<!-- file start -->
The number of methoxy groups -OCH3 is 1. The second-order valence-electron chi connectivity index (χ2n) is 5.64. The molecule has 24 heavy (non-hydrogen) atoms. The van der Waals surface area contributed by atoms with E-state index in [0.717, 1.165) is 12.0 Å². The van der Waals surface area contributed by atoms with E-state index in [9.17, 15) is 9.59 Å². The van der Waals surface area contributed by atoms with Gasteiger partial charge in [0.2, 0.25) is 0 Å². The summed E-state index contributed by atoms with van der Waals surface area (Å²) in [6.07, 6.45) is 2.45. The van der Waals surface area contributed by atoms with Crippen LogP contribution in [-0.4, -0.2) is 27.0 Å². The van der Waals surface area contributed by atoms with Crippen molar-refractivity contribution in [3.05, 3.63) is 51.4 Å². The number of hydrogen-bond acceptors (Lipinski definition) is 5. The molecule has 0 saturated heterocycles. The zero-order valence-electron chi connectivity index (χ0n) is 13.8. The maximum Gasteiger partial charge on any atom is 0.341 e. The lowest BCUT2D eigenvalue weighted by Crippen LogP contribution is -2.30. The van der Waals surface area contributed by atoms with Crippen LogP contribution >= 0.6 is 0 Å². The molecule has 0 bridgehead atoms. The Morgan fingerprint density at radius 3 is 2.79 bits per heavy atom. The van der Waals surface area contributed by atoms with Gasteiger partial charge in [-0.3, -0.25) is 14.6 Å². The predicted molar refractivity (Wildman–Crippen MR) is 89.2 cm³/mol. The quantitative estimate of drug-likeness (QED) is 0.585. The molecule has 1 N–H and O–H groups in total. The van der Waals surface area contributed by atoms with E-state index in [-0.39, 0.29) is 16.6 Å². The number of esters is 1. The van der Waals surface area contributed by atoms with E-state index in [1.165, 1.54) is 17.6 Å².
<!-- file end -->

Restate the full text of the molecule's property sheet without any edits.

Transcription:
The number of methoxy groups -OCH3 is 1. The second-order valence-electron chi connectivity index (χ2n) is 5.64. The molecule has 24 heavy (non-hydrogen) atoms. The van der Waals surface area contributed by atoms with E-state index in [0.717, 1.165) is 12.0 Å². The van der Waals surface area contributed by atoms with E-state index in [9.17, 15) is 9.59 Å². The van der Waals surface area contributed by atoms with Gasteiger partial charge in [0.2, 0.25) is 0 Å². The summed E-state index contributed by atoms with van der Waals surface area (Å²) in [6.07, 6.45) is 2.45. The van der Waals surface area contributed by atoms with Crippen LogP contribution in [-0.4, -0.2) is 27.0 Å². The van der Waals surface area contributed by atoms with Crippen molar-refractivity contribution in [3.05, 3.63) is 51.4 Å². The number of hydrogen-bond acceptors (Lipinski definition) is 5. The molecule has 0 saturated heterocycles. The zero-order valence-electron chi connectivity index (χ0n) is 13.8. The maximum Gasteiger partial charge on any atom is 0.341 e. The lowest BCUT2D eigenvalue weighted by Crippen LogP contribution is -2.30. The van der Waals surface area contributed by atoms with Crippen LogP contribution >= 0.6 is 0 Å². The molecule has 0 bridgehead atoms. The Morgan fingerprint density at radius 3 is 2.79 bits per heavy atom. The van der Waals surface area contributed by atoms with Gasteiger partial charge in [-0.3, -0.25) is 14.6 Å². The predicted molar refractivity (Wildman–Crippen MR) is 89.2 cm³/mol. The quantitative estimate of drug-likeness (QED) is 0.585. The molecule has 1 N–H and O–H groups in total. The van der Waals surface area contributed by atoms with E-state index in [-0.39, 0.29) is 16.6 Å². The number of esters is 1. The van der Waals surface area contributed by atoms with E-state index in [1.165, 1.54) is 17.6 Å².